NEW YORK – August is the month to remember the atomic bombings of Hiroshima and Nagasaki and Japan’s surrender that followed. As it happens, my mother and her four children, including me, who were refugees from Taiwan following Japan’s defeat, landed in Hiroshima in April 1946, and, in less than two years, moved to Nagasaki.
Not that my family was affected by atomic radiation effects in any direct way as we know it. Otake port in Hiroshima, where we landed, is a little north of U.S. Marine Corps Air Station Iwakuni and 27 km southwest of ground zero in Hiroshima. Tobishima, a tiny island in northern Nagasaki Prefecture, where we moved from my father’s hometown in southern Fukuoka following our stay in Hiroshima, is 70 km north of Nagasaki’s ground zero.
But I thought of Hiroshima, Nagasaki and Japan’s defeat because Sumiko, my niece in Kitakyushu, sent me my mother’s old resume. Just by simply giving the date and place of birth, a list of jobs, and repatriation from Taiwan, the resume shows how entwined my family was with Japan’s history after it plunged into the imperialist contest in the late 19th century.
For one thing, I had long thought that my mother, Michiko, went to Taiwan as an adult and became a schoolteacher, just as my father, Masao, moved there as an adult and became a policeman. Instead, I learned that she was born there and studied to become a teacher.
Japan took Taiwan after the Sino-Japanese War of 1894-1895. A Taiwanese friend of mine who wrote a short history of China-Taiwan relations noted that China’s Li Hongzhang, who negotiated the surrender terms with Japan’s Hirobumi Ito, was happy to cede Taiwan to Japan. China, which had begun seriously to administer the island as a province only a decade earlier, regarded it as “barbaric.”
It may have been around 1906 when Japan completed the first round of the modernization of the colony, emphasizing hygiene, sanitation, industrialization and education, that Michiko’s father (perhaps with his spouse) migrated there from Kagoshima. It was in December 1910 that she was born in Anping, Tainan City, her resume says. She went to the Tainan First Girl’s Higher School. Called the National Tainan Girl’s Senior High School today, it does not reject its origins; its website shows the original Japanese school song, alongside its current one in Chinese.
In 1929, Michiko graduated from the First Normal School in Taipei, today’s National Taipei University of Education, and became a teacher at a public school. Here what I’ve given as “public school,” ko-gakko, was the elementary school for Taiwanese children, as the school for Japanese children was called sho-gakko, though the distinction was later erased, to be called “people school,” kokumin-gakko, in imitation of Volksschule. The Governor-General’s Office promoted education earnestly. By the early 1940s, the school attendance rate in Taiwan was over 70 percent — about the same as the U.S. at the time.
In 1937, Michiko married Masao. Masao was born in 1908 in a village in southern Fukuoka. Unable to find any suitable job after high school, he got a one-way ticket to Taiwan from his father. Japan was going through prolonged economic doldrums for some years before the U.S. stock market crash in 1929. Taiwan was in no better economic condition, but he finally landed a job on the police force. Advancing quickly, he was sent to the Police Academy in Tokyo and became an officer of the Special Higher Police.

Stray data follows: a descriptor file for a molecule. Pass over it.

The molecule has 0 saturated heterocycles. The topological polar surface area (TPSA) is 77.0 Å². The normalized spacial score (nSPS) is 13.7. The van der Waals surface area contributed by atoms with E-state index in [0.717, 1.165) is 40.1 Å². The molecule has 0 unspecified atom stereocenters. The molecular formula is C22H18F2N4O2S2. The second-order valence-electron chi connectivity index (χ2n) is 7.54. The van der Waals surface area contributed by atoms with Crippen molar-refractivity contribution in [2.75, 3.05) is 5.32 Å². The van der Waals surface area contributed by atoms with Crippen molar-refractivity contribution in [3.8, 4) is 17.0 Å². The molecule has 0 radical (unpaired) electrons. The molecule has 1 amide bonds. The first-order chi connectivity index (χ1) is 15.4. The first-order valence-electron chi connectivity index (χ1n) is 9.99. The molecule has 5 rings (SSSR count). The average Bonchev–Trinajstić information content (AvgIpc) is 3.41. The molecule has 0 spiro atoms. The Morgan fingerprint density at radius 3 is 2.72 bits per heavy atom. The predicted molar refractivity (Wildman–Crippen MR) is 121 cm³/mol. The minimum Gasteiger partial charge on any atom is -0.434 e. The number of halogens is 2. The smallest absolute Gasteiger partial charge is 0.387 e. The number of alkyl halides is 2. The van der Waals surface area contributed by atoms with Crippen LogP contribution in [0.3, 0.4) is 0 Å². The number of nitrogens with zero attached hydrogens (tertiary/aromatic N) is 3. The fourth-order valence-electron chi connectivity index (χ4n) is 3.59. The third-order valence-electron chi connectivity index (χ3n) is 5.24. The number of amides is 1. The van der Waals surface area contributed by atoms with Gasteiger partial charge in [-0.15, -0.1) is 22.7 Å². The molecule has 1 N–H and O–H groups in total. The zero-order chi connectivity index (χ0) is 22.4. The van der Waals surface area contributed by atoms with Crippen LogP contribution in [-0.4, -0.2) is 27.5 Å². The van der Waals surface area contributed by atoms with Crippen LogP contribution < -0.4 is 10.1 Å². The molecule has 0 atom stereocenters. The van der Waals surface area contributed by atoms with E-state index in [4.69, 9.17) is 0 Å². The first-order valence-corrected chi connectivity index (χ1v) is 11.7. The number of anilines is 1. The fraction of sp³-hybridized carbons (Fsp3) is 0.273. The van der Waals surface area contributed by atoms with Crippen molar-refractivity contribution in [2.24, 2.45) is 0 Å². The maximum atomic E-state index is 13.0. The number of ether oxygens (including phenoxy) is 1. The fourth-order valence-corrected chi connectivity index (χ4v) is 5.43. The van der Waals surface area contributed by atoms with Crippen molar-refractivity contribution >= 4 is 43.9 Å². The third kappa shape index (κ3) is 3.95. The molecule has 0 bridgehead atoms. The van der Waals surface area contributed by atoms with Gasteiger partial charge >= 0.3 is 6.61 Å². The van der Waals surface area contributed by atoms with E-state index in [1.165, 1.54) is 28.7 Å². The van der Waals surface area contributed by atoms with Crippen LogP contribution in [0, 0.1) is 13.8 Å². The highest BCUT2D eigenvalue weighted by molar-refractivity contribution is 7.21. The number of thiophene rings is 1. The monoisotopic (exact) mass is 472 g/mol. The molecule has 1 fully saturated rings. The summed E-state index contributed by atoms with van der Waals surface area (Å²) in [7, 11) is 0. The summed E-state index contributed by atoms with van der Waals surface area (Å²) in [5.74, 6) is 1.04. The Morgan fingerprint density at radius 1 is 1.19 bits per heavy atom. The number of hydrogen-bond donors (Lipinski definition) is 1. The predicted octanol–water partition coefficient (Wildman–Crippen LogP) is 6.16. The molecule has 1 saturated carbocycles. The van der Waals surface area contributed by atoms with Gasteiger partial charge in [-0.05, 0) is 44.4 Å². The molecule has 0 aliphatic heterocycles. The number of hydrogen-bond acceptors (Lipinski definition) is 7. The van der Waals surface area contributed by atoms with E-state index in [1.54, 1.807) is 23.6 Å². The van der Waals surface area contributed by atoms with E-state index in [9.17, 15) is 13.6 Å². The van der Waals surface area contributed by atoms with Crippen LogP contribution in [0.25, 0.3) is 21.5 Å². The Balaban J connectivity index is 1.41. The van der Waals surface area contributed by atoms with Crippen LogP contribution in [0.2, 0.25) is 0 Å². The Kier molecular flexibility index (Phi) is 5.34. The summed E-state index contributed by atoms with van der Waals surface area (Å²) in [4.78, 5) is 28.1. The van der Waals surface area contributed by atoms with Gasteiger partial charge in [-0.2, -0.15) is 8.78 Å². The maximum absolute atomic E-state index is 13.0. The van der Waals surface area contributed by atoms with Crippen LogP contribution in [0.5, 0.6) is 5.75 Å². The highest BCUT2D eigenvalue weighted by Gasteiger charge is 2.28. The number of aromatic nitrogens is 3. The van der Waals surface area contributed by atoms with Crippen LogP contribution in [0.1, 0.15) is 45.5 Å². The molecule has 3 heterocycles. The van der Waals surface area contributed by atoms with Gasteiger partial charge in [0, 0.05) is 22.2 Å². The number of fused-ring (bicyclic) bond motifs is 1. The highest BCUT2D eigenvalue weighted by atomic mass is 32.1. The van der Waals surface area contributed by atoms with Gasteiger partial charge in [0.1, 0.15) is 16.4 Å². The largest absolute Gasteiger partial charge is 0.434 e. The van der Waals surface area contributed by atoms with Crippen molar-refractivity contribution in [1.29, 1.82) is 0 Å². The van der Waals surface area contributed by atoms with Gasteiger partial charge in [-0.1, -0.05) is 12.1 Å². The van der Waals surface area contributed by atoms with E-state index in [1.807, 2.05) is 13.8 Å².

From 1937 to 1942, Michiko stayed out of teaching, evidently to give birth to children. She resumed teaching just 10 days after I was born, her resume shows. In the meantime, Michiko and Masao had moved to Guanshan, Taitung, probably because Masao was assigned there.
Soon after their marriage, the China Incident occurred, later called the Second Sino-Japanese War. One of Masao’s younger brothers would be drafted, seriously wounded, and die of the wounds a month before I was born. A few months after my birth, Masao was sent to Java, suddenly becoming a colonial administrator with 12 servants in a newly acquired land.
Japan surrendered on Aug. 15, 1945. In Taiwan, it was that Oct. 25 that Governor-General of Taiwan Rikichi Ando signed the instrument of surrender with Cheng Yi of Chang Kai-shek’s Republic of China. (Later Ando committed suicide, indignant that he was suspected of war crimes; Yi was executed for proposing to surrender to Mao Zedong’s People’s Republic of China.)
On March 2, 1946, Michiko and her children evacuated Guanshan to be repatriated to Japan. On March 26, the family’s ship left Keelung, Taipei. It took nine days to reach Otake port. There were 6,500 departures from Taiwan’s biggest port that day, records show. Altogether, there were 510,000 refugees from Taiwan. With those from other areas — Manchuria, Korea, China and elsewhere — added, a total of 5 to 6 million Japanese, soldiers and civilians, are estimated to have migrated back to Japan.
Masao was retained in Java for possible war crimes by the Dutch who returned to take back their colony. He was cleared and returned to Japan by the summer of 1946. By then Gen. Douglas MacArthur’s Occupation had abolished the Special Higher Police.
Having a teaching certificate helped Michiko. After living on the second floor of a cattle barn a farmer rented to my family for a year and a half, she found a teaching post on Tobishima in November 1947. It was there, too, that Masao found a job, with a coal company on an island that originally had only a small fishing village. The two were more fortunate than many others.
In five years Masao found a job in a big city, Hakata, and moved out. Michiko followed as soon as the school term was over, leaving the island where she was my first elementary schoolteacher.
Hiroaki Sato is a translator and essayist who lives in New York.
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